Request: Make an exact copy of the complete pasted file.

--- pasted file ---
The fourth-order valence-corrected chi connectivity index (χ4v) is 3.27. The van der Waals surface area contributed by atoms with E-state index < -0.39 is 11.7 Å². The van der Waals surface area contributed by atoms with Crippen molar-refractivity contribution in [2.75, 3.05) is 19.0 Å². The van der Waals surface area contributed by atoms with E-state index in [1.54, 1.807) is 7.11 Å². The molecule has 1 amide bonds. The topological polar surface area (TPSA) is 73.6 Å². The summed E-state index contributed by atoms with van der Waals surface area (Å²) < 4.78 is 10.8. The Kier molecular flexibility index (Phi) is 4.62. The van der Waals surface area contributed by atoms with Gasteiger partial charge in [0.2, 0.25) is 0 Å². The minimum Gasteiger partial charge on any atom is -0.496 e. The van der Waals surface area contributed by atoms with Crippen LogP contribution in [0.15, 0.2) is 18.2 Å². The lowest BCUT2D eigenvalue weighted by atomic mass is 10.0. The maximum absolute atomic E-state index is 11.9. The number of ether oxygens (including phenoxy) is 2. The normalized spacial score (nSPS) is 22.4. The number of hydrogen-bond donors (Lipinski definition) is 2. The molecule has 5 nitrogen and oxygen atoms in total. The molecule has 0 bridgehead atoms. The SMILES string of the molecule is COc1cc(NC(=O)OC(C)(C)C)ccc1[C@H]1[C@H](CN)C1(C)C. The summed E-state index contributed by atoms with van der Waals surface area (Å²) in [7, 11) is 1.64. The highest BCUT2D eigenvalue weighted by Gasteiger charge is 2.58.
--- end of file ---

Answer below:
The fourth-order valence-corrected chi connectivity index (χ4v) is 3.27. The van der Waals surface area contributed by atoms with E-state index < -0.39 is 11.7 Å². The van der Waals surface area contributed by atoms with Crippen molar-refractivity contribution in [2.75, 3.05) is 19.0 Å². The van der Waals surface area contributed by atoms with E-state index in [1.54, 1.807) is 7.11 Å². The molecule has 1 amide bonds. The topological polar surface area (TPSA) is 73.6 Å². The summed E-state index contributed by atoms with van der Waals surface area (Å²) < 4.78 is 10.8. The Kier molecular flexibility index (Phi) is 4.62. The van der Waals surface area contributed by atoms with Gasteiger partial charge in [0.2, 0.25) is 0 Å². The minimum Gasteiger partial charge on any atom is -0.496 e. The van der Waals surface area contributed by atoms with Crippen LogP contribution in [0.15, 0.2) is 18.2 Å². The lowest BCUT2D eigenvalue weighted by atomic mass is 10.0. The maximum absolute atomic E-state index is 11.9. The number of ether oxygens (including phenoxy) is 2. The normalized spacial score (nSPS) is 22.4. The number of hydrogen-bond donors (Lipinski definition) is 2. The molecule has 5 nitrogen and oxygen atoms in total. The molecule has 0 bridgehead atoms. The SMILES string of the molecule is COc1cc(NC(=O)OC(C)(C)C)ccc1[C@H]1[C@H](CN)C1(C)C. The summed E-state index contributed by atoms with van der Waals surface area (Å²) in [7, 11) is 1.64. The highest BCUT2D eigenvalue weighted by Gasteiger charge is 2.58.